Fantasy: A communal gathering in front of a lovingly prepared meal. On each plate, a rainbow of hues. The kids explore new flavors. Fresh veggies, sturdy grains, meat killed in a prayerful way by a hunter who is a family friend and Level 5 Druid. Witty banter all around. Your eldest speaks in funny profundities. And clap for baby: she’s starting to feed herself!
Reality: Calling this “eating” is not accurate. It’s more like jamming globs of sustenance as a timer ticks down the minutes. Oh wait, that’s no timer, that’s baby tapping and then launching a spoon. The mac n’ cheese is low-key harmful — you read that in the Times. The meat is dinosaur-shaped. Blowing on hot food helps you from hyperventilating a little. Talk is fragmented, like a dropped call. Various screens play unboxing videos. Baby is on someone’s lap or the floor. Let’s face it: a lot of things are on the floor.
Fantasy: A warm, steamy lovefest. Giggles and sudsy beards. One of the most intimate bonding experiences known to parenting. Germs are being eradicated, butts thoroughly scrubbed. Dr. Spock smiles from the heavens. Your eldest isn’t afraid of shampoo anymore. As for baby, you do not think of the ending of Rabbit, Run. Not for one second. This bath is one hundred percent safe.
Reality: The kids sip bathwater like you sip wine. Your pants are damp. Don’t squirt that dolphin outside the tub. Not at baby. Not in her eyes… not in her eyes! Looking up from your phone, you realize one kid dunked the other for a second and now you’re googling dry drowning. Which you didn’t even know was a thing until you watched The Affair, that fucking show. Despite the NO TEARS label, your eldest cries, pulling at his foreskin in a disturbing way.
Fantasy: Rapt gazes. Favorite tales. Cuddles. Developing neurons firing with primordial narrative delight. Reading now will get them into Harvard later. From the aesthetic questions raised by Harold and the Purple Crayon to the metaphysical lull of Goodnight, Moon, classic children’s books deliver pure pleasure for both adult and child. And let’s not forget the trove of modern classics. Who couldn’t love Dragons Love Tacos? What a delight when the kids memorize passages and recite them in their adorable consonant-challenged voices. Goodbye, omnipresent screens. This family going on a shared imaginative adventure where the printed page is still king!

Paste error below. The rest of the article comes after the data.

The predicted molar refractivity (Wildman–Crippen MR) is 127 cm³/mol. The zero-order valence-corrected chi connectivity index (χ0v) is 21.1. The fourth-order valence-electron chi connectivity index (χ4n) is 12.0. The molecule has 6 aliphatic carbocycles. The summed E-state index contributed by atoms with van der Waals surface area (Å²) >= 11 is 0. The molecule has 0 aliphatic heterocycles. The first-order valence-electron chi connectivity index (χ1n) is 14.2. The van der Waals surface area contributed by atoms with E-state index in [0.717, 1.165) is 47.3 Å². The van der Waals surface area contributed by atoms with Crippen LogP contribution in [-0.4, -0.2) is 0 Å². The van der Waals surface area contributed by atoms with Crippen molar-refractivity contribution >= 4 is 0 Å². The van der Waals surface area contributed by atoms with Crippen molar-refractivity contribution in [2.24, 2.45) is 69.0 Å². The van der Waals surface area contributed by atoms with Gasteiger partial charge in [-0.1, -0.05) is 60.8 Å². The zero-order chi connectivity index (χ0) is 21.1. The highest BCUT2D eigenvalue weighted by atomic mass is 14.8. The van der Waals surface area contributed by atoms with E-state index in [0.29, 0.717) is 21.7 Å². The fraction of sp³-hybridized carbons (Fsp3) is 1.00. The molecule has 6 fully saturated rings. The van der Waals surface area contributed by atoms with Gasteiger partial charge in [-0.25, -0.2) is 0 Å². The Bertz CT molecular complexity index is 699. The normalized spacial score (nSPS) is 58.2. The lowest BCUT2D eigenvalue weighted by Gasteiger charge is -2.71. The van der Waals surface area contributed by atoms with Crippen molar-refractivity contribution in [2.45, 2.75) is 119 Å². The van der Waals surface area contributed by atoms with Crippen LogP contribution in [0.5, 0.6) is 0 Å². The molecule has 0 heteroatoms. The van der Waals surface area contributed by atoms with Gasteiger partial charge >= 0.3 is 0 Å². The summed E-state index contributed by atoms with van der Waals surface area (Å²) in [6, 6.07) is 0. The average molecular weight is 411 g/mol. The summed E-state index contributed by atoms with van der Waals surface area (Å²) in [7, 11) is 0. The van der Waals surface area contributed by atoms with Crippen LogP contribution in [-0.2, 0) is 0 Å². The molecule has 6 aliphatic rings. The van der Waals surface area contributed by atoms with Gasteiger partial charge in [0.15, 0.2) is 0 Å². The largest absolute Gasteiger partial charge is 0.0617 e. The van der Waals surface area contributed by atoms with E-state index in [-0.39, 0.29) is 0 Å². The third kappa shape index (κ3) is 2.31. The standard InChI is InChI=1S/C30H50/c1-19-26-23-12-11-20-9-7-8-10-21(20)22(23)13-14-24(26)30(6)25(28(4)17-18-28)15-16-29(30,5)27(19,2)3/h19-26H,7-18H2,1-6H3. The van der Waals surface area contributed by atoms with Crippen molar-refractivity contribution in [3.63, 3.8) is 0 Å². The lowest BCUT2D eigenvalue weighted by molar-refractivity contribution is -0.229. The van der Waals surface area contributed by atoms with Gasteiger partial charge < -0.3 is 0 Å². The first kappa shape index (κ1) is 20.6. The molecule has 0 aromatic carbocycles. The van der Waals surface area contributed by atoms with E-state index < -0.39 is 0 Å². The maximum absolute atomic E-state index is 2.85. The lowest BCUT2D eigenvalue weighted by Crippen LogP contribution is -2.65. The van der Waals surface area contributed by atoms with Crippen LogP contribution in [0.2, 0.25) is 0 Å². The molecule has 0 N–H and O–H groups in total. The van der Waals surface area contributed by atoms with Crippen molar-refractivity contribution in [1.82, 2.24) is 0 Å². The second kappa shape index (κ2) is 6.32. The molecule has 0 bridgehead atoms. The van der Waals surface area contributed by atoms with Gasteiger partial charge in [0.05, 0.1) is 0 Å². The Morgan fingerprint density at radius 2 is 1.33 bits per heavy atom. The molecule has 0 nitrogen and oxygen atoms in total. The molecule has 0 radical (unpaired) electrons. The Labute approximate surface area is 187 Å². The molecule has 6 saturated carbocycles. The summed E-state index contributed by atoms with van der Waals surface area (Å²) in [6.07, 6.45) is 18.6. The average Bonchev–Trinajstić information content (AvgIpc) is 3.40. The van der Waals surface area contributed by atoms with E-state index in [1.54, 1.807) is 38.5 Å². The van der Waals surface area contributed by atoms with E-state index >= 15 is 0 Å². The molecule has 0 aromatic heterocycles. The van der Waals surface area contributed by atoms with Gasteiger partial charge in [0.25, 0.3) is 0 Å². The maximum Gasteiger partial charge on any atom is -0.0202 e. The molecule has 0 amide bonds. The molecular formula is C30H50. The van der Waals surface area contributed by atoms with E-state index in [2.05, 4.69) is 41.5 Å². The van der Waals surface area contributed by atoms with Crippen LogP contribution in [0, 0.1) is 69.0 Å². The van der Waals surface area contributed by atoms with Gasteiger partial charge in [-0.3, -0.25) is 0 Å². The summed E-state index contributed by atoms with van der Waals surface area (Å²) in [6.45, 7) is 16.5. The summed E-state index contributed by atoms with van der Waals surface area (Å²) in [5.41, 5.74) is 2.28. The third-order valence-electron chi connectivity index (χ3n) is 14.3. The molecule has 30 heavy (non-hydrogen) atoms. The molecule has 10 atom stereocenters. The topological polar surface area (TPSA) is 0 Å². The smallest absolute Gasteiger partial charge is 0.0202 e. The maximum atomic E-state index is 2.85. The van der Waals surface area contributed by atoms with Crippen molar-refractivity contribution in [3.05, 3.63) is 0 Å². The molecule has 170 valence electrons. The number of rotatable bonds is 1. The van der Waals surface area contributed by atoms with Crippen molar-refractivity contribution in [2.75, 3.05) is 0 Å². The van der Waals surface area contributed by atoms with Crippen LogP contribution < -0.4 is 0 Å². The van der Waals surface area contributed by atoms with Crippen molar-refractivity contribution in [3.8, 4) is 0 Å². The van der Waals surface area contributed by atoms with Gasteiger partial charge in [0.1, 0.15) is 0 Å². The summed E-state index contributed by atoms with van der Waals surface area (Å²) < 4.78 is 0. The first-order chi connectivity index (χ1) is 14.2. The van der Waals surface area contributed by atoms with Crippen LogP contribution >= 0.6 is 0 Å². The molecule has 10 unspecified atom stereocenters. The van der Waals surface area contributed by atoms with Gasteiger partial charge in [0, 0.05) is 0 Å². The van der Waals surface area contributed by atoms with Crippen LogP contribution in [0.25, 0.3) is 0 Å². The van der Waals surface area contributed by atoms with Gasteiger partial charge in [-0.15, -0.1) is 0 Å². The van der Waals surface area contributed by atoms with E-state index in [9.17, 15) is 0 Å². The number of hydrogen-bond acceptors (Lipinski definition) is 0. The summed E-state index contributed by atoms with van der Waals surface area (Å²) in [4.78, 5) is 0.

Reality: You’re eyeing the clock harder than Bill Belichick, and your sweatsuit looks just as ragged. Your eldest paces in and out of the room, demanding more milk. An aunt bought a cartoon tie-in book that is really too long for their age group and you’re speed reading the thing, skimming so hard the text is starting to go postmodern. Plus the book has a sticker pack and the kids are really more into sticking them on your face. You rest on the floor for a moment, let someone else drive this train. Your mind wanders. Does Dragons Love Tacos teach the right message? Or is it fundamentally about food aversion? Did the bigger fish eat the smaller one at the end of This is Not My Hat? Is Sandra Boynton rich from the Pookie series? You’ve had several ideas for kid’s books. How badass would it be make money by writing kid’s books. Pretty badass, you think, lying there on the floor until your eldest sits on your head and pretends to fart on you.
Fantasy: Ah, sleep itself. As essential to mankind as water. Baby “blows out” the light, her precious little body settling into repose. The swaddle blanket is tucked in a way that would impress Japanese origami masters. Your eldest shuts his eyes without a fuss, says some mind-blowingly cute thing about some robot dinosaur he’s going to paint in the morning. The sound machine swishes, the nightlight comforts. Your throat catches as you stop at the doorway, your heart brimming with love. You created these fascinating beings! And now you get an hour or so to yourself. To relax with your spouse. To unwind and watch a show or read a book, the reward at the end of a well-lived day.
Reality: Baby acts as if you laid her on a bed of hot coals. Five months into sleep training, and nothing has worked. Ferber makes you feel like a weirdo, sitting there silently while she wails and wails. Cry it out broke your soul. Once baby finally goes down, you tiptoe backwards out of the room, playing Twister with the floorboards, avoiding creaks at all costs. Your breasts feel numb, tweaked. Your eldest wants you to sing one more “la la.” When you go in for a kiss, he pulls the cover over his head, giggling, and you’re hit with this thought: I will never fully know you. The lovely mystery of the moment is shattered when he squeals that you closed his door too much. You adjust it. You clean some things but not all the things because that would be impossible. In the living room, you doze to peak TV. Once nestled in your own bed, you turn off the light, giving your spouse a halfhearted cuddle. And just when you’re about to fall asleep, timed perfectly to that exact moment when brain waves begin to slow, the cries begin anew.